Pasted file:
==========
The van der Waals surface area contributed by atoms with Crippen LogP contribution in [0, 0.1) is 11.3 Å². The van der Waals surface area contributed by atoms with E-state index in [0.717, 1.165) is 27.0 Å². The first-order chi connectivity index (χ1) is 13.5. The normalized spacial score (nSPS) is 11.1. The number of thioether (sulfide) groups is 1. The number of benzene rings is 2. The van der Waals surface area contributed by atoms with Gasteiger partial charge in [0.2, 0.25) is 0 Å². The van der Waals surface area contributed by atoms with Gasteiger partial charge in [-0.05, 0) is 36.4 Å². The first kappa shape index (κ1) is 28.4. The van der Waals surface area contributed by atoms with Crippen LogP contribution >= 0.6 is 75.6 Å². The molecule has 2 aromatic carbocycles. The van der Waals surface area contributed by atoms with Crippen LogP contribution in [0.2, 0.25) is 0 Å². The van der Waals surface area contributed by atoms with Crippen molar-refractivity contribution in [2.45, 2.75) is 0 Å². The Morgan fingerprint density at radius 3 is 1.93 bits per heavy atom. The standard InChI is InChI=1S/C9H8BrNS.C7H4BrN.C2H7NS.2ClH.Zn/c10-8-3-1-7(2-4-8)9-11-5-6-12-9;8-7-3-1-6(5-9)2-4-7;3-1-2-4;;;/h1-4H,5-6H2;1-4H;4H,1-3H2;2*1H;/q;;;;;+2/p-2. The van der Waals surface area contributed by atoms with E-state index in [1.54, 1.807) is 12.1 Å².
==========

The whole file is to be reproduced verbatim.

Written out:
The van der Waals surface area contributed by atoms with Crippen LogP contribution in [0, 0.1) is 11.3 Å². The van der Waals surface area contributed by atoms with E-state index in [0.717, 1.165) is 27.0 Å². The first-order chi connectivity index (χ1) is 13.5. The normalized spacial score (nSPS) is 11.1. The number of thioether (sulfide) groups is 1. The number of benzene rings is 2. The van der Waals surface area contributed by atoms with Gasteiger partial charge in [0.2, 0.25) is 0 Å². The van der Waals surface area contributed by atoms with Gasteiger partial charge in [-0.05, 0) is 36.4 Å². The first kappa shape index (κ1) is 28.4. The van der Waals surface area contributed by atoms with Crippen LogP contribution >= 0.6 is 75.6 Å². The molecule has 2 aromatic carbocycles. The van der Waals surface area contributed by atoms with Crippen LogP contribution in [0.2, 0.25) is 0 Å². The van der Waals surface area contributed by atoms with Crippen molar-refractivity contribution in [2.45, 2.75) is 0 Å². The Morgan fingerprint density at radius 3 is 1.93 bits per heavy atom. The standard InChI is InChI=1S/C9H8BrNS.C7H4BrN.C2H7NS.2ClH.Zn/c10-8-3-1-7(2-4-8)9-11-5-6-12-9;8-7-3-1-6(5-9)2-4-7;3-1-2-4;;;/h1-4H,5-6H2;1-4H;4H,1-3H2;2*1H;/q;;;;;+2/p-2. The van der Waals surface area contributed by atoms with E-state index in [1.54, 1.807) is 12.1 Å².